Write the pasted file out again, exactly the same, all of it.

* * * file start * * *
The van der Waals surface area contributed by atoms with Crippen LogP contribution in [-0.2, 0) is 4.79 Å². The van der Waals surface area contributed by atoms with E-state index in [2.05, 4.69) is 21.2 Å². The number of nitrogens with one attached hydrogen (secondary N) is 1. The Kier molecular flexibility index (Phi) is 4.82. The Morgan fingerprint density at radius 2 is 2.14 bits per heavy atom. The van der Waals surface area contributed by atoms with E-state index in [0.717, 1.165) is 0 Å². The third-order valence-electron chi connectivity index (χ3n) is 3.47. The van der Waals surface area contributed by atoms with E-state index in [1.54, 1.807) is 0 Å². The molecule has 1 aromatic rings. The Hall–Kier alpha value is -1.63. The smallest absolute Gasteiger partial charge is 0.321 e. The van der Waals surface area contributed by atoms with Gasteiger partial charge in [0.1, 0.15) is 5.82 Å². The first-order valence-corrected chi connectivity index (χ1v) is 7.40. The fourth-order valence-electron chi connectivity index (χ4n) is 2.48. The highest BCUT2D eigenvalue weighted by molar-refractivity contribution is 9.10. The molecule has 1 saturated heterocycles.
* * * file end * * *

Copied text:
The van der Waals surface area contributed by atoms with Crippen LogP contribution in [-0.2, 0) is 4.79 Å². The van der Waals surface area contributed by atoms with E-state index in [2.05, 4.69) is 21.2 Å². The number of nitrogens with one attached hydrogen (secondary N) is 1. The Kier molecular flexibility index (Phi) is 4.82. The Morgan fingerprint density at radius 2 is 2.14 bits per heavy atom. The van der Waals surface area contributed by atoms with E-state index in [0.717, 1.165) is 0 Å². The third-order valence-electron chi connectivity index (χ3n) is 3.47. The van der Waals surface area contributed by atoms with E-state index in [1.54, 1.807) is 0 Å². The molecule has 1 aromatic rings. The Hall–Kier alpha value is -1.63. The smallest absolute Gasteiger partial charge is 0.321 e. The van der Waals surface area contributed by atoms with Gasteiger partial charge in [0.1, 0.15) is 5.82 Å². The first-order valence-corrected chi connectivity index (χ1v) is 7.40. The fourth-order valence-electron chi connectivity index (χ4n) is 2.48. The highest BCUT2D eigenvalue weighted by molar-refractivity contribution is 9.10. The molecule has 1 saturated heterocycles.